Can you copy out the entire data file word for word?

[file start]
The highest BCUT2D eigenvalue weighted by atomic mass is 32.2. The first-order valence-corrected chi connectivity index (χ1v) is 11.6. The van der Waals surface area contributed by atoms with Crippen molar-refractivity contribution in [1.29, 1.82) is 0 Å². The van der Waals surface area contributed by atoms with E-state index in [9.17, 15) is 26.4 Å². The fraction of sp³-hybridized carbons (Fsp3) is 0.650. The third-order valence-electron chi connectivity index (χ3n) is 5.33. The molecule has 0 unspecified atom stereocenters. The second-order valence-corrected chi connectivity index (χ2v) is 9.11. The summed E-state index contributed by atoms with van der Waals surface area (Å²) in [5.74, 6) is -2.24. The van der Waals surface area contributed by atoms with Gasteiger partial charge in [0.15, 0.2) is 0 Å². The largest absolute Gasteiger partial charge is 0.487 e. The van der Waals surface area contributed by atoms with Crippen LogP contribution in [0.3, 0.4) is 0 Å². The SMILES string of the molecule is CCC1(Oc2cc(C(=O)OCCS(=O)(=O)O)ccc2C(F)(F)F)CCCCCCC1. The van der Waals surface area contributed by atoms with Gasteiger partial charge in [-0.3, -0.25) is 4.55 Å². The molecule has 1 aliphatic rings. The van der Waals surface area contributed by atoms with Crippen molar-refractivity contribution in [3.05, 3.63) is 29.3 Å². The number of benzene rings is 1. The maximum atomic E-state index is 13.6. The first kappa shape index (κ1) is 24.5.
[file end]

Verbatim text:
The highest BCUT2D eigenvalue weighted by atomic mass is 32.2. The first-order valence-corrected chi connectivity index (χ1v) is 11.6. The van der Waals surface area contributed by atoms with Crippen molar-refractivity contribution in [1.29, 1.82) is 0 Å². The van der Waals surface area contributed by atoms with E-state index in [9.17, 15) is 26.4 Å². The fraction of sp³-hybridized carbons (Fsp3) is 0.650. The third-order valence-electron chi connectivity index (χ3n) is 5.33. The molecule has 0 unspecified atom stereocenters. The second-order valence-corrected chi connectivity index (χ2v) is 9.11. The summed E-state index contributed by atoms with van der Waals surface area (Å²) in [5.74, 6) is -2.24. The van der Waals surface area contributed by atoms with Gasteiger partial charge in [0.15, 0.2) is 0 Å². The largest absolute Gasteiger partial charge is 0.487 e. The van der Waals surface area contributed by atoms with Crippen LogP contribution in [0.3, 0.4) is 0 Å². The SMILES string of the molecule is CCC1(Oc2cc(C(=O)OCCS(=O)(=O)O)ccc2C(F)(F)F)CCCCCCC1. The van der Waals surface area contributed by atoms with Gasteiger partial charge in [-0.3, -0.25) is 4.55 Å². The molecule has 1 aliphatic rings. The van der Waals surface area contributed by atoms with Crippen molar-refractivity contribution in [3.05, 3.63) is 29.3 Å². The number of benzene rings is 1. The maximum atomic E-state index is 13.6. The first kappa shape index (κ1) is 24.5.